New rules proposed by the Department of Labor appear to give registered investment advisors (RIAs) a competitive advantage over brokers and those advisors who are dually registered. The proposed rules, released in February, would not only require that all advisors receive a level fee when giving advice, but would also prohibit brokers from giving “off-model” computer advice to plan participants.
The DOL’s investment advice rules apply to both 401(k) plans and IRAs. As explained by DOL, the proposed rule would implement provisions of a statutory prohibited transaction exemption, and would replace guidance contained in a final rule released on January 21, 2009, that was withdrawn by DOL last November. Comments are due to the DOL by May 2.
Since most independent RIAs charge a level fee for their advice they’ve never committed a prohibited transaction under the DOL’s proposal, so the exemption that the DOL has issued doesn’t apply to them. However, under the proposed rules, there are two ways broker/dealers–who generally charge commissions–can get an exemption when providing advice: through a level fee and via a computer model offered by a reputable third party. But unlike the withdrawn investment advice rule, the newly proposed one says that brokers cannot give “off-model” computer advice to participants in 401(k)s and IRAs.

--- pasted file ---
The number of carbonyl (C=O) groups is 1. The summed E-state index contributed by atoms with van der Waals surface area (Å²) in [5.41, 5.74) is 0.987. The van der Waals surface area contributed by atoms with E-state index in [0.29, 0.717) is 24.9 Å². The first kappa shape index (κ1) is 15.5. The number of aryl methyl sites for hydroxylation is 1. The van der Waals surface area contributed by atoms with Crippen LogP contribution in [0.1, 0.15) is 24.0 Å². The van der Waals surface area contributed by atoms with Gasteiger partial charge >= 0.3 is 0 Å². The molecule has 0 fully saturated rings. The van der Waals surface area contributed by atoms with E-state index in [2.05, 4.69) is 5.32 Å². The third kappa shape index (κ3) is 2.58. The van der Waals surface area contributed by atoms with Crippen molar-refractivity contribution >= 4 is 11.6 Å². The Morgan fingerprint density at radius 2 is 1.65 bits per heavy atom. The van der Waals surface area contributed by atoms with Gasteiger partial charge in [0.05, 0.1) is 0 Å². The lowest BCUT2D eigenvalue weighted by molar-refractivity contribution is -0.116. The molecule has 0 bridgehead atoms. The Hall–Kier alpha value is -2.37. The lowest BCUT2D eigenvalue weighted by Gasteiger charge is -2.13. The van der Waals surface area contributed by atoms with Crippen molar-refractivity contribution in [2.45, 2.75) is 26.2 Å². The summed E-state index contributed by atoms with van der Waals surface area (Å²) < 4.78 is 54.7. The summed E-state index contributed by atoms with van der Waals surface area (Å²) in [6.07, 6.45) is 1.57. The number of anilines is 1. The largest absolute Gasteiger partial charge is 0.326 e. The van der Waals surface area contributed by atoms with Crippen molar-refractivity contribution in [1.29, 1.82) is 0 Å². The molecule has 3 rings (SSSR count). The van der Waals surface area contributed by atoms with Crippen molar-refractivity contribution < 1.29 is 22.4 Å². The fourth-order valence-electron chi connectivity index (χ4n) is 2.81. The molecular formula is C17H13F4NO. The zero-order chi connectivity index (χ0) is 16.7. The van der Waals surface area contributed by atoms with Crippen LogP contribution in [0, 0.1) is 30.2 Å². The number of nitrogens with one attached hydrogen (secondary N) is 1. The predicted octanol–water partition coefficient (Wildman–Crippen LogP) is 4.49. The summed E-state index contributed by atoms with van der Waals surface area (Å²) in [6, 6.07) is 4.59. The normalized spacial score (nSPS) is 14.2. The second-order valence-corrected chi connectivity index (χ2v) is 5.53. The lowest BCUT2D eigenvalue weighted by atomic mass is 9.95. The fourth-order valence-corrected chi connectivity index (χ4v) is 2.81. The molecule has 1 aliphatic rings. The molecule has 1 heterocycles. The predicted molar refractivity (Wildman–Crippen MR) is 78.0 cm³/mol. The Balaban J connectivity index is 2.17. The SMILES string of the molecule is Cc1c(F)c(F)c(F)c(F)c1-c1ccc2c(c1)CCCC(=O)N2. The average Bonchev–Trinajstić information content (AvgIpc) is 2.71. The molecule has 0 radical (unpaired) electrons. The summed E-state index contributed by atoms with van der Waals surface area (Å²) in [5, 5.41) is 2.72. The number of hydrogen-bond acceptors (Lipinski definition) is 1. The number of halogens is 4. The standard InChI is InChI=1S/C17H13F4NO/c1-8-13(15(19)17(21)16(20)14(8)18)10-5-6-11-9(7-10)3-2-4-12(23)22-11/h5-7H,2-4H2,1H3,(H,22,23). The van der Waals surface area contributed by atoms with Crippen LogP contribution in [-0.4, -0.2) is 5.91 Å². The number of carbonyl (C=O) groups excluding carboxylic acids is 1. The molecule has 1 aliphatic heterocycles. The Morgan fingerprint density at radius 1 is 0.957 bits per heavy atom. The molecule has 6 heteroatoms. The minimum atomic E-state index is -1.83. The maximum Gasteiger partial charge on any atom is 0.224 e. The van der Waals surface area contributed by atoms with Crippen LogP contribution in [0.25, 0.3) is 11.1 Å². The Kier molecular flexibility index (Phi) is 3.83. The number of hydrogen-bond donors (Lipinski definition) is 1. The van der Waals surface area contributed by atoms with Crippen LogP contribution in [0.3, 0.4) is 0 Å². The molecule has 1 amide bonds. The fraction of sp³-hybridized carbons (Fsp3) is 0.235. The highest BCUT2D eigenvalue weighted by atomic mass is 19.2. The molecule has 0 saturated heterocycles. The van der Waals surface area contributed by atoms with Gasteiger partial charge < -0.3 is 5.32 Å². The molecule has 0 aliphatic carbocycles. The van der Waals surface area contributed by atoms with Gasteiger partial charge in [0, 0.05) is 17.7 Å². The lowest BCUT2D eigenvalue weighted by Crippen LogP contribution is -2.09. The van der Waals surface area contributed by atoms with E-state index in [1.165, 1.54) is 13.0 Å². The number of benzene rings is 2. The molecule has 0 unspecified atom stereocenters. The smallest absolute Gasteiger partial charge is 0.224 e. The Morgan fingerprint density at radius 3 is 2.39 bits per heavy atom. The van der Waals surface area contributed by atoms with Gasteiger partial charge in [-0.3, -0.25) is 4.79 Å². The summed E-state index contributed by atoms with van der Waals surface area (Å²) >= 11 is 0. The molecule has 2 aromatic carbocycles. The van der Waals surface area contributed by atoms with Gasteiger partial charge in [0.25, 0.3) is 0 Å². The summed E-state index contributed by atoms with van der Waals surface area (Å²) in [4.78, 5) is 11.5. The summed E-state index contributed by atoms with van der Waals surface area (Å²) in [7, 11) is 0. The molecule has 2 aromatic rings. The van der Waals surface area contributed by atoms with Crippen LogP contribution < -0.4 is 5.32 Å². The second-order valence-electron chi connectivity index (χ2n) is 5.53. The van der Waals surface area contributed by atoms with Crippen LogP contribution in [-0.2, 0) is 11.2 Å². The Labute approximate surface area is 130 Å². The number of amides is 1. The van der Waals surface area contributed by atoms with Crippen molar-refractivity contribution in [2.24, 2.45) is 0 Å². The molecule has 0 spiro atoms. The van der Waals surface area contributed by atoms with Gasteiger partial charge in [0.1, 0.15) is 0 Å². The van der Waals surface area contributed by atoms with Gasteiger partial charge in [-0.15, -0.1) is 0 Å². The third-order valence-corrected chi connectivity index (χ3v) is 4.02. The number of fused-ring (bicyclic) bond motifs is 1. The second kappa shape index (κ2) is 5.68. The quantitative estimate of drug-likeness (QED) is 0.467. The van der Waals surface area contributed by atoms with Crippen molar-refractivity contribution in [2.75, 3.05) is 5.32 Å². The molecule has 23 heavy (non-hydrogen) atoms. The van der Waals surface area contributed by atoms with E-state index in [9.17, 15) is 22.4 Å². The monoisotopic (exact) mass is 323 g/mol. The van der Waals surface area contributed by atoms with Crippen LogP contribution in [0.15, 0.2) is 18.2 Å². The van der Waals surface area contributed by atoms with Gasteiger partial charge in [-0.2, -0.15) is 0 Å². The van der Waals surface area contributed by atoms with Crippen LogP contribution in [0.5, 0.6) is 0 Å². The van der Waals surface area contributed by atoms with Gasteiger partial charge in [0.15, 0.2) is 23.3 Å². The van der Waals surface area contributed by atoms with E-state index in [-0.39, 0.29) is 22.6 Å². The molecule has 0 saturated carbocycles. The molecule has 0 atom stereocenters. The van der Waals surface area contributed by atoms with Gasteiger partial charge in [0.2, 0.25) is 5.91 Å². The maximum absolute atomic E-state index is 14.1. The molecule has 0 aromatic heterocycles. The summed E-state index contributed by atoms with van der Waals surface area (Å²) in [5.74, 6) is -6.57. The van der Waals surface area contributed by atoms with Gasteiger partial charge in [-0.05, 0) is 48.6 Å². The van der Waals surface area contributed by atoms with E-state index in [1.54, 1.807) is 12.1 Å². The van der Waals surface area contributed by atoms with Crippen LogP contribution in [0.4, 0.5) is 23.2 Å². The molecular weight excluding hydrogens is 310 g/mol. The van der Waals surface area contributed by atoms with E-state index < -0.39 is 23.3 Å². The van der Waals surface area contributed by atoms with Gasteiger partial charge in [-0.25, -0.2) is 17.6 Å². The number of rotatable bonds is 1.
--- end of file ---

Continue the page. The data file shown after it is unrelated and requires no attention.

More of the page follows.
What this means is that “if a broker was sitting down as an advisor with a participant and the [broker] ran everything through a certified, unbiased computer model” and then the participant wanted further recommendations beyond that offered via the computer model, the broker could not offer his personal advice, explains Fred Reish, of Reish & Reicher in Los Angeles, a law firm that specializes in employee benefits law. Under the DOL’s new rule, brokers are not allowed to give personal advice because DOL believes “there aren’t enough safeguards to protect participants” from a broker possibly recommending an investment that would give them a bigger commission.